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Spotting birds

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BIRD SPOTTING: John Velasquez, vice president of the Mississinewa Audubon Club of Marion and Grant County, looks through his binoculars at a bird in Matter Park.
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PERCHED HIGH: A red-tailed hawk perches atop a light pole at Matter Park on Saturday morning. The bird was spotted during a nature walk led by the Mississinewa Audubon Club of Marion and Grant County.

By Clay Winowiecki - cwinowiecki@chronicle-tribune.com

Bundled up for the cold, members of the Mississinewa Audubon Club of Marion and Grant County took to Matter Park on Saturday morning to catch sight of a few of the park’s local inhabitants.

The club, founded in 1956, made the walk a monthly tradition in 2016 as an Indiana Bicentennial Legacy Project. The walks serve as a way for local nature enthusiasts to join together and look for not only birds but whatever natural critters happen to catch their keen eyes.

President of the club, April Raver, joined the club a few years ago after a photography hobby led to an enthusiasm for wildlife.

“I used to shoot a lot of photography, and I started seeing all of these cool birds. I wondered what they were,” Raver said. “I didn’t realize there were so many different birds species out here.”

The club has served as a great way for Raver to learn more about bird species. Now, she keeps track of how many birds she sees each year.

According to Raver, in Grant County members of the club often see cardinals, blue jays, geese, mallards, nuthatches and woodpeckers.

“Last summer we had some red-headed woodpeckers nesting in the park,” Raver said. “It was exciting to see those here in the park.”

According to Raver, more than 100 species of birds have been spotted in the park, and more than 200 species have been spotted in Grant County.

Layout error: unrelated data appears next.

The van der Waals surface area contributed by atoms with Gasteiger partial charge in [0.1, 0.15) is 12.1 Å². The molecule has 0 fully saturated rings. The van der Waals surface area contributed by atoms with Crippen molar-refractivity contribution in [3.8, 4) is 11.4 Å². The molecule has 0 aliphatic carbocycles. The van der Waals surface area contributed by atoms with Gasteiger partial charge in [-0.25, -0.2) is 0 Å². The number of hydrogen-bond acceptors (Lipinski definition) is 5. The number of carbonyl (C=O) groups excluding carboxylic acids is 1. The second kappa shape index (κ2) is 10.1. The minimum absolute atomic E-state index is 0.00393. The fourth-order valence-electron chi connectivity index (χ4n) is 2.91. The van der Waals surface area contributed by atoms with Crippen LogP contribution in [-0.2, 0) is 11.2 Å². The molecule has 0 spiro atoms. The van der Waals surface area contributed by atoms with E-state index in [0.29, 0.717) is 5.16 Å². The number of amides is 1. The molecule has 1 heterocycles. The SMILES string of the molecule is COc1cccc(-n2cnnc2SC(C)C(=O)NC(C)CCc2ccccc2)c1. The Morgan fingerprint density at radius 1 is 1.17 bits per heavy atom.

According to John Velasquez, vice president of the club, the group serves as a great tool for conservation education.

“(I wanted) to be with a group of people in Marion who enjoyed nature, conservation education and monthly programs,” Velasquez said.

Velasquez says it’s important for community members to come together in order to know what the main issues at hand are, such as problems impacting wildlife and how to fight climate change using renewable energy.

Velasquez also enjoys the camaraderie and exploring new areas throughout the state.

“We take a lot of field trips,” he said. “There are some areas that I’ve never explored, so I’ll take my family. It’s nice to get together every now and then and get out of the city and back into the woods for a little bit.”

Velasquez, who used to live in Marion, moved away and traded city life for the country life, buying 10 acres of land in Hartford City.

“It was just too restrictive (living in Marion),” he said. “(Now) I can sit outdoors and (I’m content) whether it’s winter, spring or summer. I just like being outside.”

Among the dozen and a half attendees bundled up for the Matter Park adventure, about half were children.

Part of the club’s missions statement is to teach younger generations about wildlife and nature. For Raver, the kids bring a whole new perspective to the nature walks and field trips.

“They’ll stop and see a leaf on the ground or a woolly worm and they’ll pick it up and wonder what it is,” she said. “It’s stuff that we adults just don’t see, so they teach us just as much as we teach them when we’re out here.”

The morning walks through Matter Park take place at 9 a.m. on the second Saturday of every month throughout the year.

The club also takes field trips once a month to different locations around the state. The next trip is on March 30, where the club will visit the Kokomo Reservoir to walk the Peshewa Nature Trail in an attempt to see warblers.

The club also meets the third Tuesday of every month at 6:15 p.m. at the Marion Public Library in meeting room B, which the public is welcome to attend.